MAC OS X, Linux, Windows and other IT Tips and Tricks

06 Feb 10 Recover Grub for Linux after Windows re-install

After I installed Linux Mint 8 with ext4 filesystem on /, I happned to have to reinstall Windows which whipped
out my grub Boot loader of Linux Mint 8 from MBR. So after I googled around I finally found a site that explains
how to recover a grub2 from an installed Linux. In my case Linux Mint 8 is using ext4 as root directory.
The following instructions were taken, and slightly modified to my situation, from:
Many thanks to him. On some systems like Suse the mounting of /proc and /dev may not be needed,
but in my experience it is needed in many cases. Only a chroot to the target system is not enough.
That was the clue that was missing in my many attempts to recover grub in MBR.

This method worked with me on a MAC Book pro where I had ReFIT as boot manager,
MAC OS X, Windows XP, Linux Mint 8 and Ubuntu 9.10 all in the same box which used MBR only.

The main principles are the following:

– boot another Linux, using either a LIVE CD/USB or another means(it must be able to handle ext4 if the target system is ext4)
– mount the Linux root partition in question (the one that needs its grub to be recovered)
– do some preparations before chroot (mount the live /dev and /proc inside the chroot)
– chroot to the mounted system
– issue the grub-install /dev/sda
– unmount everything methodically
– reboot

Here are the details:
# Boot a live system which can handle ext4 (if your Linux Mint is using ext4)
# Best is to boot the Linux Mint Original Install/Live CD/DVD
# Start a terminal

# Login as root
sudo su -

# make a list of partitions on the local hard disk
fdisk -l

This will show your partition table.Here is my table to understand it better :

/dev/sda1 29 8369 66999082+ 83 Linux
/dev/sda2 * 8370 13995 45190845 7 HPFS/NTFS
/dev/sda3 13996 14593 4803435 5 Extended
/dev/sda5 13996 14593 4803403+ 82 Linux swap / Solaris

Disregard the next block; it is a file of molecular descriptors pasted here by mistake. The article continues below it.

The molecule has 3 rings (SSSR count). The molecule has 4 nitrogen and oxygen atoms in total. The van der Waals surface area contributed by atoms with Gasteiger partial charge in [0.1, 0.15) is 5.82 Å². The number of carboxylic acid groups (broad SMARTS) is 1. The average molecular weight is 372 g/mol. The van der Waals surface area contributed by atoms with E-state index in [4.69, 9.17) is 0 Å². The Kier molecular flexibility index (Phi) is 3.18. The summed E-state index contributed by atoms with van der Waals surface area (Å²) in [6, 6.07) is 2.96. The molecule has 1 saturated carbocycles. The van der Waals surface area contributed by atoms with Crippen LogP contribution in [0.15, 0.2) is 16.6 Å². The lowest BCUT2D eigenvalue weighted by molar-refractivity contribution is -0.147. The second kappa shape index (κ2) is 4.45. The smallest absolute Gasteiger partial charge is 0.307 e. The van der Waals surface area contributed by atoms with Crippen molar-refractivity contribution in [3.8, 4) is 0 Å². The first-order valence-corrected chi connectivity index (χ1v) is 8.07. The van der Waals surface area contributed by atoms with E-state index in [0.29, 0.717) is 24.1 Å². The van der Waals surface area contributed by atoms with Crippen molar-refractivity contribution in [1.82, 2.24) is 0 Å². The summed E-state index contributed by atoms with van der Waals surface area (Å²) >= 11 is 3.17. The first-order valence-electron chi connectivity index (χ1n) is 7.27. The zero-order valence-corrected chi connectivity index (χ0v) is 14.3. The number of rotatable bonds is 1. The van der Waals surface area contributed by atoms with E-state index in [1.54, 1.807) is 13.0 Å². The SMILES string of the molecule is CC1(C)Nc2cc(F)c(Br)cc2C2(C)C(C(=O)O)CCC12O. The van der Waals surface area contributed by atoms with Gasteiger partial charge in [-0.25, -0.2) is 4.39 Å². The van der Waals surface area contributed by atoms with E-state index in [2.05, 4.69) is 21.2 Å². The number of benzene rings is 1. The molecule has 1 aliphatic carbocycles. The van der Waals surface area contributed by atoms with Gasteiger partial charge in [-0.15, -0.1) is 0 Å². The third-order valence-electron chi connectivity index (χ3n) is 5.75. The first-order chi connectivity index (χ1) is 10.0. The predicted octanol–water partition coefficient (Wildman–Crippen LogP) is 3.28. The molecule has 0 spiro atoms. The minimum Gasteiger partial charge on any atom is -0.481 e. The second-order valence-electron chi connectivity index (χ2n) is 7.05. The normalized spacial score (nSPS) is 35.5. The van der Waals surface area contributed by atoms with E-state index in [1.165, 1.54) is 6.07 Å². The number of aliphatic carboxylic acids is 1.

# Assuming that we want to recover the grub of the Linux installed on /dev/sda1, here are the commands:
# Note: I’m using an extra subdirectory in /mnt instead of /mnt because many LIVE CD system are already using the /mnt.
# Mount the target system
mkdir /mnt/sda1
mount /dev/sda1 /mnt/sda1

# Prepare some needed components
mount --bind /dev /mnt/sda1/dev
mount --bind /proc /mnt/sda1/proc

# change environment to the target system
chroot /mnt/sda1

# re-Install grub in MBR
grub-install /dev/sda

# If you get some errors then you can run the following command
grub-install --recheck /dev/sda

Now you can exit the chroot, umount the system and reboot your box :

umount /mnt/sda1/dev
umount /mnt/sda1/proc
umount /mnt/sda1

Reader's Comments


    hello, thanks for this info you are the best, it’s help me to recovery my grub2 for linux mint 8.keep, up and the best regard.Mr KhaliD

    Reply to this comment

    also i wont to add a comend when you reinstall frub2 they just keep existing setting so they not boot windows tyo do that you mast do “update-grub” without cote to detect new operating system.thanks again.

    Reply to this comment

    Used this for Mint 10 and worked flawless. I think because I already had Windows in the bootlist before I reinstalled it, I didnt have to do what KhaliD is suggesting.

    Reply to this comment

    Thinking about it, I have several partitions with linux (ubuntu, mint 9, mint 10, etc.) installed. fdisk -l wont show me which one is what OS. Do you know how to find out what OS is installed on each partition?

    Reply to this comment

    thank you so much.. this works flawlessly with Mint 11 (Katya).

    Reply to this comment

    Thanks you are a blessing this worked wonderfully,but I just want to add If you don’t see the windows MBR just open the terminal and type this codes

    Sudo grub-update

    for Grub to find the windows boot loader..

    Reply to this comment


  1. problem installing debian 7.2

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